More Corals

Ultraviolet light illuminates the growth rings in a cross-section of a 44-year-old deep-sea coral ( Primnoa resedaeformis ) collected off the coast of Newfoundland at about 1,300 feet (400 meters)...
One of the first signs of a sick coral reef is seaweed creeping across the corals, stealing their precious sunny real estate. Healthy corals, however, aren't completely hopeless: in some reefs, small...
Coral reefs are the most diverse of all marine ecosystems. They teem with life, with perhaps one quarter of all ocean species depending on reefs for food and shelter. This is a remarkable statistic...
Near the intense volcanic CO 2 vents bubbling from the cracks in the seafloor, the water is so acidic that it dissolves coral skeletons. Read more about how reef scientist Laetitia Plaisance uses...
This bearded fireworm ( Hermodice carunculata ) must have a strong stomach -- it’s sucking on fire coral ( Millepora sp. ), which would give the unlucky snorkeler a nasty sting. Encountered in St...
The toothy goby or common ghost goby ( Pleurosicya mossambica ) lives among soft corals and sponges in the Indo-Pacific ocean. The relationship it has with its host is commensal , which means the...
The pearly razorfish’s name may be slightly misleading since it is neither as rare as a pearl nor as dangerous as a razor. It is a common fish that tends to live in clear shallow areas near seagrass...
Scientists don’t often get the opportunity to travel through time. But nestled among the beautiful coral reefs of Papua New Guinea (PNG) is a place that provides a glimpse today of what could be the...
Welcome to Citizens of the Sea , a new blog series where ocean life comes to life. Our book by the same name came out in September, but no sooner had it gone off to the printer than new ocean stories...
Researchers can study ocean acidification in the lab by rearing organisms in seawater with variable pH and measuring if they grow, eat, breathe, reproduce, or develop differently. It's common, for...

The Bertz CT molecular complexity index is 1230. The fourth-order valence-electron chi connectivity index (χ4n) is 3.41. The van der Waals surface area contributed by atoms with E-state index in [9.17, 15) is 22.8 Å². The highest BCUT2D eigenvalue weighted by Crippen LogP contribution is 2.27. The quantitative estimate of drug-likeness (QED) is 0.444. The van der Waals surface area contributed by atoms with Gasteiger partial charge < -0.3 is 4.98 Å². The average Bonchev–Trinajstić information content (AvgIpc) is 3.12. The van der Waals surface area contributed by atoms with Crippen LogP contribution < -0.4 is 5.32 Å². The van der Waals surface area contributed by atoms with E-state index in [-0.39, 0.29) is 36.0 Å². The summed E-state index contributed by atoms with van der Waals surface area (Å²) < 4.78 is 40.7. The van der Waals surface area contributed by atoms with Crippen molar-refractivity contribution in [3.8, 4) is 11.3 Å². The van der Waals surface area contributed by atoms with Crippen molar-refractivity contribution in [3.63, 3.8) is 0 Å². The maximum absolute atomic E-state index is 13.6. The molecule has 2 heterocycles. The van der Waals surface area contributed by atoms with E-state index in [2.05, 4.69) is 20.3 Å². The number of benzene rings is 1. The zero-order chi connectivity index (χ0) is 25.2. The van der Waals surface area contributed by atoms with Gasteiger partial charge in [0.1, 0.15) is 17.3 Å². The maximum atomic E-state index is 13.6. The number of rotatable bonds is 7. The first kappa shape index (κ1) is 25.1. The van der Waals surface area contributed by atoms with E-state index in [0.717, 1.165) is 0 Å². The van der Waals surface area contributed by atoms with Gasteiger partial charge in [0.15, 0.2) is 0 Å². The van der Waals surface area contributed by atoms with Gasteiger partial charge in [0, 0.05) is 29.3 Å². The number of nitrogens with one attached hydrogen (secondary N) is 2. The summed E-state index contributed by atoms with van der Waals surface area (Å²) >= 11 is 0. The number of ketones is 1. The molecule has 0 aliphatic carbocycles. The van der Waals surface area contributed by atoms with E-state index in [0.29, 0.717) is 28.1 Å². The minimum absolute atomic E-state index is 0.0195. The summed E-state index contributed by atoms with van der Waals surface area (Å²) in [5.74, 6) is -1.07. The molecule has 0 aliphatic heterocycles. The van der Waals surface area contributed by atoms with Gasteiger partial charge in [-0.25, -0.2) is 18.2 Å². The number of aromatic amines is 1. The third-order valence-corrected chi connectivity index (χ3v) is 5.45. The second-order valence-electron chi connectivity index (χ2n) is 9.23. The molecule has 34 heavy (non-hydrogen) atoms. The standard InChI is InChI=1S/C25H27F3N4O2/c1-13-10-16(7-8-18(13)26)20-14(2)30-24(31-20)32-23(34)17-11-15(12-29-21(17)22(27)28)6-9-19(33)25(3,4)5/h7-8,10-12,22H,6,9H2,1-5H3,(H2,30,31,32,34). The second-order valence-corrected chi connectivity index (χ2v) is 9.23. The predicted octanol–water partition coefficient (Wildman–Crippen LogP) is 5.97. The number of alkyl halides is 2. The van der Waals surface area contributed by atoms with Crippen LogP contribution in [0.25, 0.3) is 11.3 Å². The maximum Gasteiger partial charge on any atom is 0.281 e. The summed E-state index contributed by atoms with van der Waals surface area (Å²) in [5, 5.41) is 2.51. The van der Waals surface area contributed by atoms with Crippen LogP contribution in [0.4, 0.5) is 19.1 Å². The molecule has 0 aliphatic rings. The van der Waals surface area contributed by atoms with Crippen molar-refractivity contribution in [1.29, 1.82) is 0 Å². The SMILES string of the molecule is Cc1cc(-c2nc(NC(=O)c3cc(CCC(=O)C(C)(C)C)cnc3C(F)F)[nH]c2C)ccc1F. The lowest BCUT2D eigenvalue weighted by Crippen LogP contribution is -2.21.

In this close-up photo, you can actually see the photosynthetic algae, or zooxanthellae, living inside a tiny coral polyp. Look for the brownish-green specks in the colorless polyp. Corals depend on...
Deep-sea coral beds are true biodiversity hotspots. It’s urgent that we study these extreme environments because we know so little about them, because they are important communities for so many deep-...
The Oculina deep-sea coral reef at top has not been disturbed by humans—but trawling has devastated the one at bottom. When fishermen trawl, they drag a net along the seafloor, destroying everything...
Dead man’s fingers ( Alcyonium digitatum ) are soft corals named for their appendage-like appearance when thrown ashore by storms. The finger-like clumps of coral polyps come in various shades of...
A rockfish finds refuge in a deep-sea coral—a red tree coral of the Primnoidae family in the Olympic Coast National Marine Sanctuary. Learn more about deep-sea coral reef ecosystems in our Deep-sea...
Unlike the shallow tropical coral reef pictured on the top, the deep-sea Oculina reef at bottom does not require sunlight. Learn more in the article " Coral Gardens of the Deep Sea ."
This bubblegum coral ( Paragorgia arborea ) has a fanlike shape. It is growing 1,310 m (4,298 ft) deep on the Davidson Seamount southwest of Monterey, California. Learn more about deep-sea corals in...
Large numbers of grey reef sharks ( Carcharhinus amblyrhynchos ) were observed at Jarvis Island, an uninhabited Pacific island, during the 2010 Pacific RAMP expedition of the NOAA Ship Hi'ialakai ...
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